In 1954, CBC decided to showcase Collins’ style, elegance and sophistication in her own musical variety series; "The Eleanor Show" which ran as a summer series in 1954 and was later reprised as just “Eleanor” in 1964. Eleanor became the first Canadian music performer to have a show named for her and the first music artist of colour in North America to host her own national television series -- groundbreaking features in Canadian history. Her Show pre-dated the 1956 Nat King Cole Show in the United States.
Often referred to by media as “Vancouver’s First Lady of Jazz”, Collins made countless CBC Radio and Television appearances as lead artist well into the 1960’s and 70’s. Productions documented at CBC Archives include, among others: Parade, Riding High, Hatful of Music, Quintet, Back O’Town Blues, Strange House, Jazz at the PNE, Open House, Showcase 30, 40, and 41, Happy Holiday, and The 7 O’Clock Show. Along with her work on television she performed as jazz vocalist on numerous concert stages and Clubs including the Seattle World’s Fair, opener for Dominion Day Ceremonies on Parliament Hill, Ottawa and the Jazz Canada series.
Collins’ outstanding musical and dramatic talent served as a well-spring for many productions that helped foster the creative development of some of the finest producers, directors, writers, technicians and musical talents in the country. And her high visibility on pre-cable television and media had a positive impact on the wider community, helping to break down barriers and open doors for future artists of colour and others of diverse backgrounds.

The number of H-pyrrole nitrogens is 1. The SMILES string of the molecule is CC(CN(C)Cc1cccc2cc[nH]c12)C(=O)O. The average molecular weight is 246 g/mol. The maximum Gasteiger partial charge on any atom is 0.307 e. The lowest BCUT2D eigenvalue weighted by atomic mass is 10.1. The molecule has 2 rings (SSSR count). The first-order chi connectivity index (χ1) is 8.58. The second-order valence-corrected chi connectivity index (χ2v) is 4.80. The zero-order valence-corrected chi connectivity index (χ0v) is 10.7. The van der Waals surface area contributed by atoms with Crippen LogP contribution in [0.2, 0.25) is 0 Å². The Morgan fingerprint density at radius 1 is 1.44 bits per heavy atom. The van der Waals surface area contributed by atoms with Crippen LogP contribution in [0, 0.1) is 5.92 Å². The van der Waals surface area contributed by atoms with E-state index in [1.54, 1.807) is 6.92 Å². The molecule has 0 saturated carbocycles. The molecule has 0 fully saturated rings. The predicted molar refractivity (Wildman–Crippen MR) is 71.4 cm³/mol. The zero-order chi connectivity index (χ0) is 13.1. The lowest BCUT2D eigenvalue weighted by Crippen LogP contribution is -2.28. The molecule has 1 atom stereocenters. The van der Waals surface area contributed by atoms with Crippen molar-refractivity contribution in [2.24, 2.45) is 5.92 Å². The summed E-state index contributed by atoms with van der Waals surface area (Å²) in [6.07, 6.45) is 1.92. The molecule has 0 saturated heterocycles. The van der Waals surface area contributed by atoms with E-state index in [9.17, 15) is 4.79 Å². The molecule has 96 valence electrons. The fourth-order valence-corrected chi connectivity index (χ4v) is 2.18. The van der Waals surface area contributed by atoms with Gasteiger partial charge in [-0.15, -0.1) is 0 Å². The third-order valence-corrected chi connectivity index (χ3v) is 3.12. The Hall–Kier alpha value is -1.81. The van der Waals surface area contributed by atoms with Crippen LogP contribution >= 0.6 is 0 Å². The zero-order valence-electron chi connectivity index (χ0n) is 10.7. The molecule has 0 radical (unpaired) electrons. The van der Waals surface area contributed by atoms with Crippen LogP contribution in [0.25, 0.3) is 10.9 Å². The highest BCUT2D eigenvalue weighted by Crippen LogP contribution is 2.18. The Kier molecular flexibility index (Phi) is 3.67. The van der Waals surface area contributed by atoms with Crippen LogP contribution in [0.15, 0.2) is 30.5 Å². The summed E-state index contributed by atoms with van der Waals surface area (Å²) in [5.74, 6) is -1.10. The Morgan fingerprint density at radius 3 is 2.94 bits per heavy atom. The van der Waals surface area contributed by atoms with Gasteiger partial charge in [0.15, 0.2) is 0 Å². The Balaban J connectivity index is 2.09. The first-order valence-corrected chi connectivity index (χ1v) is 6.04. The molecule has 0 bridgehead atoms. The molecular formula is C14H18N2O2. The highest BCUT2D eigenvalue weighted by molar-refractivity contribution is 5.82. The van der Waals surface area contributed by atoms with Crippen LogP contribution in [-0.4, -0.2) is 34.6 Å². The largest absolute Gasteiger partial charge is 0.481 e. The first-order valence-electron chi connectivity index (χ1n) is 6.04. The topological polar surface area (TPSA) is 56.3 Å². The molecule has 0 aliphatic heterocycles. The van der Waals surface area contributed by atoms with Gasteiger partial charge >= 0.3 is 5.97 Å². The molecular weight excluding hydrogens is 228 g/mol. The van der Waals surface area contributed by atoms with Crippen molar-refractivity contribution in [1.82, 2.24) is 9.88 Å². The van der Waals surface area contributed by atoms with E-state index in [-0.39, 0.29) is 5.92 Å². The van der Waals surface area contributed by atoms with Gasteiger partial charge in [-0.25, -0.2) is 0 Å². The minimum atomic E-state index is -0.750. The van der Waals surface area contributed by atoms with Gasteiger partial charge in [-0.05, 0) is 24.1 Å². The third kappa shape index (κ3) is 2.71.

Despite many international offers by leading musicians of the day, Collins chose to remain in Canada to give stability to her family. She says that Canada was the country her Mother had chosen all those many years ago and she wanted to honour her vision. Eventually the music industry and especially variety shows gave way to genre of the New Age and Collins was happy to find a place as Unity Church Music Director and guest soloist at various inspirational music events before conceding retirement.